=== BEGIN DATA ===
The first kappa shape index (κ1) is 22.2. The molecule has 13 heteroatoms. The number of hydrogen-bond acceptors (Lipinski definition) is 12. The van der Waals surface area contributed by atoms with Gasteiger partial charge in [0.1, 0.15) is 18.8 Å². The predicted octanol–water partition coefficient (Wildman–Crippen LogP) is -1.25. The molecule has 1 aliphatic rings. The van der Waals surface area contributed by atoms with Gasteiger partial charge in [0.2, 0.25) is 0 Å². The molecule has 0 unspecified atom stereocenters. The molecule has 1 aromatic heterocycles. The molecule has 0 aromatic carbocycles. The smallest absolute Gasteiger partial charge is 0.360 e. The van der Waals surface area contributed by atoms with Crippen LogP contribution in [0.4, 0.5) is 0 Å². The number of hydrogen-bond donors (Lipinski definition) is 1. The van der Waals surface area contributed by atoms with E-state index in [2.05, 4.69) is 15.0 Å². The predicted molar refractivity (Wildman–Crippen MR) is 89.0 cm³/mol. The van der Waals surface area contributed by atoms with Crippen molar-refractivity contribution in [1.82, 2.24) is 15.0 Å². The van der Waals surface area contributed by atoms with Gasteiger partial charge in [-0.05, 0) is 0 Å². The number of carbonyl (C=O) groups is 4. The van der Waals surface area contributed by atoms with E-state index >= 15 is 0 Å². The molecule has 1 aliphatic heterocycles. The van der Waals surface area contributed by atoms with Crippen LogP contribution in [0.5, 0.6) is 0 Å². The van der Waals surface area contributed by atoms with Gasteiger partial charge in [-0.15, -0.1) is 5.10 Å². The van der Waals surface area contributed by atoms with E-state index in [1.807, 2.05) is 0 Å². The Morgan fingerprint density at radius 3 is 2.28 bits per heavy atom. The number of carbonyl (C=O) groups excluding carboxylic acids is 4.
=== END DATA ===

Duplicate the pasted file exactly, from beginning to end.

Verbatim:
The first kappa shape index (κ1) is 22.2. The molecule has 13 heteroatoms. The number of hydrogen-bond acceptors (Lipinski definition) is 12. The van der Waals surface area contributed by atoms with Gasteiger partial charge in [0.1, 0.15) is 18.8 Å². The predicted octanol–water partition coefficient (Wildman–Crippen LogP) is -1.25. The molecule has 1 aliphatic rings. The van der Waals surface area contributed by atoms with Gasteiger partial charge in [0.2, 0.25) is 0 Å². The molecule has 0 unspecified atom stereocenters. The molecule has 1 aromatic heterocycles. The molecule has 0 aromatic carbocycles. The smallest absolute Gasteiger partial charge is 0.360 e. The van der Waals surface area contributed by atoms with Crippen LogP contribution in [0.4, 0.5) is 0 Å². The number of hydrogen-bond donors (Lipinski definition) is 1. The van der Waals surface area contributed by atoms with E-state index in [2.05, 4.69) is 15.0 Å². The predicted molar refractivity (Wildman–Crippen MR) is 89.0 cm³/mol. The van der Waals surface area contributed by atoms with Crippen molar-refractivity contribution in [1.82, 2.24) is 15.0 Å². The van der Waals surface area contributed by atoms with Gasteiger partial charge in [-0.05, 0) is 0 Å². The number of carbonyl (C=O) groups is 4. The van der Waals surface area contributed by atoms with E-state index >= 15 is 0 Å². The molecule has 1 aliphatic heterocycles. The van der Waals surface area contributed by atoms with Crippen LogP contribution in [0.5, 0.6) is 0 Å². The van der Waals surface area contributed by atoms with Gasteiger partial charge in [-0.15, -0.1) is 5.10 Å². The van der Waals surface area contributed by atoms with E-state index in [1.807, 2.05) is 0 Å². The Morgan fingerprint density at radius 3 is 2.28 bits per heavy atom. The number of carbonyl (C=O) groups excluding carboxylic acids is 4.